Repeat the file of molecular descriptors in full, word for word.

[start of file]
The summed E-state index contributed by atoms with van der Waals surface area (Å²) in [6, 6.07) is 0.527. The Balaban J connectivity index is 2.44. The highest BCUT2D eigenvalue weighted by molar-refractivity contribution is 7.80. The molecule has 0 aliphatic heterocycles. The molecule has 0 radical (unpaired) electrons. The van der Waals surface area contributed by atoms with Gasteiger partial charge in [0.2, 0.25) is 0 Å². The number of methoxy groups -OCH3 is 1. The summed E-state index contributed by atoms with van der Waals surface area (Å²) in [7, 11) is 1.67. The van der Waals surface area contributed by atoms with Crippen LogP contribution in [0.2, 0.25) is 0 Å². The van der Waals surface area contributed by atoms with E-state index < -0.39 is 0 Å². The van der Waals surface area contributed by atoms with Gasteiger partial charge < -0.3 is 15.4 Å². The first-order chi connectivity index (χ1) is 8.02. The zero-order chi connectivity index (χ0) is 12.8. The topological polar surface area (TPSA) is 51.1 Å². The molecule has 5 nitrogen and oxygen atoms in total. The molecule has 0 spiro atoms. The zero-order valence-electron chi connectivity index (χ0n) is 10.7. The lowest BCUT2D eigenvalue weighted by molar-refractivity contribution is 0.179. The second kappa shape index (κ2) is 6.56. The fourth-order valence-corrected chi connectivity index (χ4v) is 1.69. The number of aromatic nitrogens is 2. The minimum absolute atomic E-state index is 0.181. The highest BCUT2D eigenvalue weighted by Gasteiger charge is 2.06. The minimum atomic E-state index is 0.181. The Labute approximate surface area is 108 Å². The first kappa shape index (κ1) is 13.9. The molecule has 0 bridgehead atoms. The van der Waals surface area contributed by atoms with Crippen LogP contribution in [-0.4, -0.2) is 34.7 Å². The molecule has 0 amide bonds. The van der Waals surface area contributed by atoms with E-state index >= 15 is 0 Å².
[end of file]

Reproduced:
The summed E-state index contributed by atoms with van der Waals surface area (Å²) in [6, 6.07) is 0.527. The Balaban J connectivity index is 2.44. The highest BCUT2D eigenvalue weighted by molar-refractivity contribution is 7.80. The molecule has 0 aliphatic heterocycles. The molecule has 0 radical (unpaired) electrons. The van der Waals surface area contributed by atoms with Gasteiger partial charge in [0.2, 0.25) is 0 Å². The number of methoxy groups -OCH3 is 1. The summed E-state index contributed by atoms with van der Waals surface area (Å²) in [7, 11) is 1.67. The van der Waals surface area contributed by atoms with Crippen LogP contribution in [0.2, 0.25) is 0 Å². The van der Waals surface area contributed by atoms with E-state index < -0.39 is 0 Å². The van der Waals surface area contributed by atoms with Gasteiger partial charge < -0.3 is 15.4 Å². The first-order chi connectivity index (χ1) is 8.02. The zero-order chi connectivity index (χ0) is 12.8. The topological polar surface area (TPSA) is 51.1 Å². The molecule has 5 nitrogen and oxygen atoms in total. The molecule has 0 spiro atoms. The zero-order valence-electron chi connectivity index (χ0n) is 10.7. The lowest BCUT2D eigenvalue weighted by molar-refractivity contribution is 0.179. The second kappa shape index (κ2) is 6.56. The fourth-order valence-corrected chi connectivity index (χ4v) is 1.69. The number of aromatic nitrogens is 2. The minimum absolute atomic E-state index is 0.181. The highest BCUT2D eigenvalue weighted by Gasteiger charge is 2.06. The minimum atomic E-state index is 0.181. The Labute approximate surface area is 108 Å². The first kappa shape index (κ1) is 13.9. The molecule has 0 bridgehead atoms. The van der Waals surface area contributed by atoms with Crippen LogP contribution in [-0.4, -0.2) is 34.7 Å². The molecule has 0 amide bonds. The van der Waals surface area contributed by atoms with E-state index >= 15 is 0 Å².